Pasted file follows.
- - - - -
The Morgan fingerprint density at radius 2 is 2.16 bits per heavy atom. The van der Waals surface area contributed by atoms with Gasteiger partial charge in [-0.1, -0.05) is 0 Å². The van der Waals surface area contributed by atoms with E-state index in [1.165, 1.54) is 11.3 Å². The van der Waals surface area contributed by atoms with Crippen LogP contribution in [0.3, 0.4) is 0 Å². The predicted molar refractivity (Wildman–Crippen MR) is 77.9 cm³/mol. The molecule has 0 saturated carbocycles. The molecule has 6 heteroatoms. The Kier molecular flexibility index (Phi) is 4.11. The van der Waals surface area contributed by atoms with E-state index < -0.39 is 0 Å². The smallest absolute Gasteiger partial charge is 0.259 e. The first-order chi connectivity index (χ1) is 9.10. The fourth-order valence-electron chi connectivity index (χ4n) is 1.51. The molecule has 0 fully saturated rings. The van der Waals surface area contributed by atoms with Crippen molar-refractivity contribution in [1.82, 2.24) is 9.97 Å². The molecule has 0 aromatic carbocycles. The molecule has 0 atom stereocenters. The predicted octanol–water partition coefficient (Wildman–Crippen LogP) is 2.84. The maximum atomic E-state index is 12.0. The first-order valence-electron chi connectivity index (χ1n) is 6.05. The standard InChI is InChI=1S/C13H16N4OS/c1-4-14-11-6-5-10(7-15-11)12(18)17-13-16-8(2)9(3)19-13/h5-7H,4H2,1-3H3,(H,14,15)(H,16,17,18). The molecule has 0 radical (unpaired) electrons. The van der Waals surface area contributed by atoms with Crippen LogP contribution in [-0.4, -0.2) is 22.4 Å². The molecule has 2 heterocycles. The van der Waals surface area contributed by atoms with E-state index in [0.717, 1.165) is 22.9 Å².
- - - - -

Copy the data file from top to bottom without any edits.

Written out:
The Morgan fingerprint density at radius 2 is 2.16 bits per heavy atom. The van der Waals surface area contributed by atoms with Gasteiger partial charge in [-0.1, -0.05) is 0 Å². The van der Waals surface area contributed by atoms with E-state index in [1.165, 1.54) is 11.3 Å². The van der Waals surface area contributed by atoms with Crippen LogP contribution in [0.3, 0.4) is 0 Å². The predicted molar refractivity (Wildman–Crippen MR) is 77.9 cm³/mol. The molecule has 0 saturated carbocycles. The molecule has 6 heteroatoms. The Kier molecular flexibility index (Phi) is 4.11. The van der Waals surface area contributed by atoms with E-state index < -0.39 is 0 Å². The smallest absolute Gasteiger partial charge is 0.259 e. The first-order chi connectivity index (χ1) is 9.10. The fourth-order valence-electron chi connectivity index (χ4n) is 1.51. The molecule has 0 fully saturated rings. The van der Waals surface area contributed by atoms with Crippen molar-refractivity contribution in [1.82, 2.24) is 9.97 Å². The molecule has 0 aromatic carbocycles. The molecule has 0 atom stereocenters. The predicted octanol–water partition coefficient (Wildman–Crippen LogP) is 2.84. The maximum atomic E-state index is 12.0. The first-order valence-electron chi connectivity index (χ1n) is 6.05. The standard InChI is InChI=1S/C13H16N4OS/c1-4-14-11-6-5-10(7-15-11)12(18)17-13-16-8(2)9(3)19-13/h5-7H,4H2,1-3H3,(H,14,15)(H,16,17,18). The molecule has 0 radical (unpaired) electrons. The van der Waals surface area contributed by atoms with Crippen LogP contribution in [-0.4, -0.2) is 22.4 Å². The molecule has 2 heterocycles. The van der Waals surface area contributed by atoms with E-state index in [0.717, 1.165) is 22.9 Å².